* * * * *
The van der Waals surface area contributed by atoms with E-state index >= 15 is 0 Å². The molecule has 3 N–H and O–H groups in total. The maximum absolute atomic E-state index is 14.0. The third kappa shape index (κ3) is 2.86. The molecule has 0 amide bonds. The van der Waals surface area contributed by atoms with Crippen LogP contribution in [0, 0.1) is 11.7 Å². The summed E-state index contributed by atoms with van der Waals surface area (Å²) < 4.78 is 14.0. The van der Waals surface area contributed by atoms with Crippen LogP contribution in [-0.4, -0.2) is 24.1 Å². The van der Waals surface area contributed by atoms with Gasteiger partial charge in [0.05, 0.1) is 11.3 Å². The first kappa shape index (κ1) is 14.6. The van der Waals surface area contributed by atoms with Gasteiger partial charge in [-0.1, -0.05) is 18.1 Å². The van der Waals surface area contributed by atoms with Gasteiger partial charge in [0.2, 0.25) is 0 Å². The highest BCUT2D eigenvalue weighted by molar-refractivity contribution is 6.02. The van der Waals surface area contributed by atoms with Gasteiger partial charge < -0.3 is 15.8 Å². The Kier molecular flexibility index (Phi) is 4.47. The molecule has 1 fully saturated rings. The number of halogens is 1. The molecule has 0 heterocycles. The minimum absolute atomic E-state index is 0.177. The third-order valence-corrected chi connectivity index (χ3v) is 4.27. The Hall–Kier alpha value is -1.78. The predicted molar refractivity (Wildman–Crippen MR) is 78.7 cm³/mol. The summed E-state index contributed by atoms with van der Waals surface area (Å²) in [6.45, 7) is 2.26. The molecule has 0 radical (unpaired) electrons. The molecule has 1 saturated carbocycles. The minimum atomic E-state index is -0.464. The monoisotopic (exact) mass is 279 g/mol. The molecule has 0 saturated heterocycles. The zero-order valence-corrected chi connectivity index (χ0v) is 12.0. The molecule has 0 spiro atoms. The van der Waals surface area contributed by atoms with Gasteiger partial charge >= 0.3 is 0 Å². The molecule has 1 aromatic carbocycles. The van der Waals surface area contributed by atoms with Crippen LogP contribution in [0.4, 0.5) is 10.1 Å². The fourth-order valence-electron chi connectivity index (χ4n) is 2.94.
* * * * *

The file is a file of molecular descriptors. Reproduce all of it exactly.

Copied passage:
The van der Waals surface area contributed by atoms with E-state index >= 15 is 0 Å². The molecule has 3 N–H and O–H groups in total. The maximum absolute atomic E-state index is 14.0. The third kappa shape index (κ3) is 2.86. The molecule has 0 amide bonds. The van der Waals surface area contributed by atoms with Crippen LogP contribution in [0, 0.1) is 11.7 Å². The summed E-state index contributed by atoms with van der Waals surface area (Å²) < 4.78 is 14.0. The van der Waals surface area contributed by atoms with Crippen LogP contribution in [-0.4, -0.2) is 24.1 Å². The van der Waals surface area contributed by atoms with Gasteiger partial charge in [0.05, 0.1) is 11.3 Å². The first kappa shape index (κ1) is 14.6. The van der Waals surface area contributed by atoms with Gasteiger partial charge in [-0.1, -0.05) is 18.1 Å². The van der Waals surface area contributed by atoms with Gasteiger partial charge in [0.2, 0.25) is 0 Å². The highest BCUT2D eigenvalue weighted by molar-refractivity contribution is 6.02. The van der Waals surface area contributed by atoms with Gasteiger partial charge < -0.3 is 15.8 Å². The Kier molecular flexibility index (Phi) is 4.47. The molecule has 1 fully saturated rings. The number of halogens is 1. The molecule has 0 heterocycles. The minimum absolute atomic E-state index is 0.177. The third-order valence-corrected chi connectivity index (χ3v) is 4.27. The Hall–Kier alpha value is -1.78. The predicted molar refractivity (Wildman–Crippen MR) is 78.7 cm³/mol. The summed E-state index contributed by atoms with van der Waals surface area (Å²) in [6.45, 7) is 2.26. The molecule has 0 radical (unpaired) electrons. The molecule has 1 saturated carbocycles. The minimum atomic E-state index is -0.464. The monoisotopic (exact) mass is 279 g/mol. The molecule has 0 saturated heterocycles. The zero-order valence-corrected chi connectivity index (χ0v) is 12.0. The molecule has 0 spiro atoms. The van der Waals surface area contributed by atoms with Gasteiger partial charge >= 0.3 is 0 Å². The molecule has 1 aromatic carbocycles. The van der Waals surface area contributed by atoms with Crippen LogP contribution in [0.4, 0.5) is 10.1 Å². The fourth-order valence-electron chi connectivity index (χ4n) is 2.94.